While walking through the Lethbridge Seniors one year ago, I found a brochure called “ Treasures of China” detailing an 18 day tour of China. The brochure gave all the details of hotels,cities and all the things they would be doing. The trip included all meals, hotels and local guides plus all fees and transportation.The tour included Shanghai and touring the city, the Jade Buddha Temple, the Bund, the Yu Yuan Garden, touring a silk factory and seeing how silk is harvested and made into cloth. From Shanghai the tour would be going to Hangzhou to see the beautiful West Lake, visit the Lingyin Temple and tour the Dragon Well Tea farm. Suzhou would be next ( the Venice of the Orient). The tour includes a canal ride through the city, visit a silk rug factory and tour the Masters of Nets Garden. The tour would then set off for Yichang to catch a cruise ship to sail the Yangtze from the dam, 600 miles north to Chongquin through the Three Gorges. The cruise would include touring the dam sight, boarding a ferry and sampan to view the gorges of the Shennong Stream, home of the mandarin duck, golden monkeys and hanging coffins, to say nothing of the breathtaking sights of the Wu Gorge and Qutang Gorge. A stop in Fengdu would allow a tour of the ghost city. A quick visit to the city of Chongqing would be followed by a trip on a bullet train to Chendu…… home of Research Base of Giant Pandas. After a visit with the pandas the tour would continue on to Xian to view the Terra Cotta Warriors. From Xian the tour would go to Beijing where a visit to the Great Wall, Tian An Men Square, The Forbidden City,and the Beijing Olympic Center. As well as enjoying a Hutong Tour in a Rickshaw, the last day would be a free day to be spent touring on your own or shopping for those famous discounts and “knock off” products. It looked like one would see and do a great deal and I was excited to think about it. I brought home the brochure for Brian to read but never thought he would be interested. After reviewing the brochure he was interested and we agreed… let’s go for it!
There were a series of pre trip meetings planned but as luck would have it, we could attend only one…. in November 2012. At the meeting we met perspective travellers and the tour organizers from Triple D Tours, a local travel company. They gave a detailed account of what we could encounter and showed photos of some of the sights we would be visiting. While both of us had some reservations, we bit the bullet and paid up.When one visits China, you must obtain a Chinese Visa prior to going. The tour company would help with the paperwork and send it in for us. As part of the application, we would be submitting our passports with the application. The deadline for the Visa application changed a number of times, and finally we realized we would be in Mexico when the applications would be sent in, so we had to apply and arrangement for our own Chinese Visas. Speaking with the Chinese consulate in Calgary, they provided the on line application instructions, so early March we drove to Calgary and dropped off our applications. We returned the following week and the process went off without a hitch. The rest of March was spent planning the needed items ( electrical plug ins, back pack, hand sanitizers, Chinese currency, and setting the list of items to take etc.) The laptop would be staying at home as internet would be sporadic, also I was trying to pack light.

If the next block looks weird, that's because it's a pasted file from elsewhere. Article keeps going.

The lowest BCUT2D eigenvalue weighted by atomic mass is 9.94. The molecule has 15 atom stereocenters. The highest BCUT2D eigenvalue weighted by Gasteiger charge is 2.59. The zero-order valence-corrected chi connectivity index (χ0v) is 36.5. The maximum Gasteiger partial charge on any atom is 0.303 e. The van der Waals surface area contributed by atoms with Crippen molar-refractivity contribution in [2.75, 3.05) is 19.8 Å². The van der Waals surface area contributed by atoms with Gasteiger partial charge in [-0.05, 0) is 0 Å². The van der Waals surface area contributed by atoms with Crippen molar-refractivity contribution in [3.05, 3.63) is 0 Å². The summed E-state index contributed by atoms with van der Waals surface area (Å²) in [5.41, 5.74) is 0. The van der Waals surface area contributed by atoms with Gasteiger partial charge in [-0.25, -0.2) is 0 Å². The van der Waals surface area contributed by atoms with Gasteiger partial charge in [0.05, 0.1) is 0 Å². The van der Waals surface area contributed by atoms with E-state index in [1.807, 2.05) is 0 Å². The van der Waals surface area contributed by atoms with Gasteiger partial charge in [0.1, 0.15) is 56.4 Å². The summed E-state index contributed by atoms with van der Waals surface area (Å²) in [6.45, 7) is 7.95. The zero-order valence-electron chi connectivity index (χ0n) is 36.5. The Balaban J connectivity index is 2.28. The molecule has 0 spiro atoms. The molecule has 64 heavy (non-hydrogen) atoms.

Considering I had a year to plan and organize, just days before we left for China I bought some books on China. Fodor’s “China” provided more information than I wanted but pages 757 through 781, titled “Travel Smart China” was helpful and confirmed my concerns about food and hygiene. The information aided in planning what to take and I was glad for the small packages of toilet tissue I prepared, to say nothing of the hand wipes and small packages of kleenex. It was also helpful so I was able to avoid using a “squatty potty.” Leaving the books for last, I did read “China Survival Guide – How To Avoid Travel Troubles and Mortifying Mishaps” by Larry Herzberg and Qin Herzberg on the flight on our way to Shanghai. I highly recommend this book. I found it very helpful and should have read it before leaving home. However it did prepare me for some of the cultural norms…. like spitting copious amounts of sputum in public is an accepted practice, and also westerners should not get their nickers in a knot when it comes to pushing and shoving when in crowded places. I actually got quite used to it and learned to do it myself. I only hope the next busy day at Walmart….I don’t “hip check” someone! It talked about the traffic in the large cities ( they are ALL large) and warned pedestrians DO NOT have the right of way and crossing a street is a very dangerous activity! If anything it was a mis-understatement!
After all the planning, packing and making sure things were looked after at home, we went to bed early April 7 2013.I was too excited to sleep so the 2 a.m. alarm came way too soon. Triple D had arranged a small bus to take 18 of us from Lethbridge to the airport, so on a very cold, icy morning we set off on our journey. As it turned out this trip was likely the most dangerous part of our journey. The roads were icy and the bus bounced all over the road. Thank goodness traffic was light until we hit Deerfoot Trail in Calgary….then it got really hairy! We arrived at the airport in good time and spent extra time on the tarmac waiting to be de-iced, then it was off on our first leg to Vancouver.